We’ve all seen the dire predictions that the U.S. will have a doctor shortage of about 130,000 physicians by 2025. But is that really the case when you factor in under-capacity? Physician practices have considerably higher no-show rates than many other businesses, whether it’s airline travel or car repairs.
A recent MGMA study found that even well run practices have a daily average of 12 percent no-shows and last-minute cancellations. Some practices actually experience a whopping 50 percent rate.
The main culprit is lead-time. Statistics reveal that no-shows for same-day appointments are about half the no-show rate for appointments made three weeks in advance.
That’s why many practices are turning to cloud-based appointment and scheduling technology. When patients don’t show, they’re quickly replaced by others clamoring to be seen.
This flexibility is ideal for Millennial-age patients, who show far less loyalty to a single primary care physician than older patients. A recent study by Truven Health Analytics found that millennials are 24 percent less likely to have a regular PCP than are Boomer-age patients. For these younger healthcare consumers, convenience is king — and they’re perfectly comfortable scheduling a same-day appointment on their smartphones.
Boomers, on the other hand, are far more likely to take the traditional route: calling a medical practice to see about physician availability. This creates the long lead-times for appointments, which increases the likelihood of cancellations and no-shows.
Patients who use cloud-based scheduling tools are seen much faster and have higher show rates. Consider:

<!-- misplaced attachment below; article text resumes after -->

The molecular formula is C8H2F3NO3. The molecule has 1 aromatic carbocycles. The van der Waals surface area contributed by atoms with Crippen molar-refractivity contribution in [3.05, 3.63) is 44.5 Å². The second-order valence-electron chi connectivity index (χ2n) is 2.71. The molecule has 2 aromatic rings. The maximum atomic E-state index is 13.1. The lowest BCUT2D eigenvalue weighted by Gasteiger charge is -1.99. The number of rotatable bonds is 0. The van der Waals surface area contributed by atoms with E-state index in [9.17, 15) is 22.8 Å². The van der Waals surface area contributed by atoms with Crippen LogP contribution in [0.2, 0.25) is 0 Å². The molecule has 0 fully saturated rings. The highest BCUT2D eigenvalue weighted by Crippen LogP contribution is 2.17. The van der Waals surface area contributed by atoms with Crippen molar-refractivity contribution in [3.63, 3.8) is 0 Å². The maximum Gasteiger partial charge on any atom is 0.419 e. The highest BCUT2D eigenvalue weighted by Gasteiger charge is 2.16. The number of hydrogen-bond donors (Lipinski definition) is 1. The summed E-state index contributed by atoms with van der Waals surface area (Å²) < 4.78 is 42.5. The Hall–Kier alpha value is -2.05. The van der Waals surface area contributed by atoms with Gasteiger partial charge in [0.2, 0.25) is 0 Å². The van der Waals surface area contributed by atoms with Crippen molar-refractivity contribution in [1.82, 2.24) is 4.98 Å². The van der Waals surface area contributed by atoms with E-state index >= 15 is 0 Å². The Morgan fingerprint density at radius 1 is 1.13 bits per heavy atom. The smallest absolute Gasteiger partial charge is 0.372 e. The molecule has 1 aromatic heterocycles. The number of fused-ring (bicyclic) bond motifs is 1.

- 20 percent of them get same-day or next-day appointments — and more than half receive appointments within a one-week window.
- Patients prefer choosing their own appointment time, rather than working with someone over the phone and being given a time.
- By receiving confirmation and reminder messages the way they want (text, voice or email), patients are up to 5 times more likely to show up for their scheduled appointment.
A new study from MD Live found that 82 percent of adults age 18 to 34 actually prefer a same-day smartphone consultation versus having to wait a week or more. Intel’s recent Healthcare Innovation Barometer revealed that 72 percent of all patients, regardless of age, were happy to “see” a doctor via Skype or mobile device for non-urgent cases. So the demand is there; it’s just a matter of efficiently connecting patients with doctors.
Our healthcare system usually looks for grandiose solutions (e.g., train thousands of new doctors) rather than focusing on the small steps needed to boost capacity. In a recent Health Affairs article, Scott Shipman, MD, director of primary care affairs at the Association of American Medical Colleges, wrote that “small efforts to empower non-physicians, reengineer workflows, exploit technology and update policies to eliminate wasted effort could yield the capacity for millions of additional patient visits per year in the United States.”
Calling a cab and getting a haircut have gotten easier thanks to online scheduling — and the same can be true for primary care medicine. A physician practice, like any other business, is more profitable when running at full capacity, minus the no-shows and abrupt cancellations.
Tom Cox is CEO of MyHealthDirect in Nashville, Tennessee.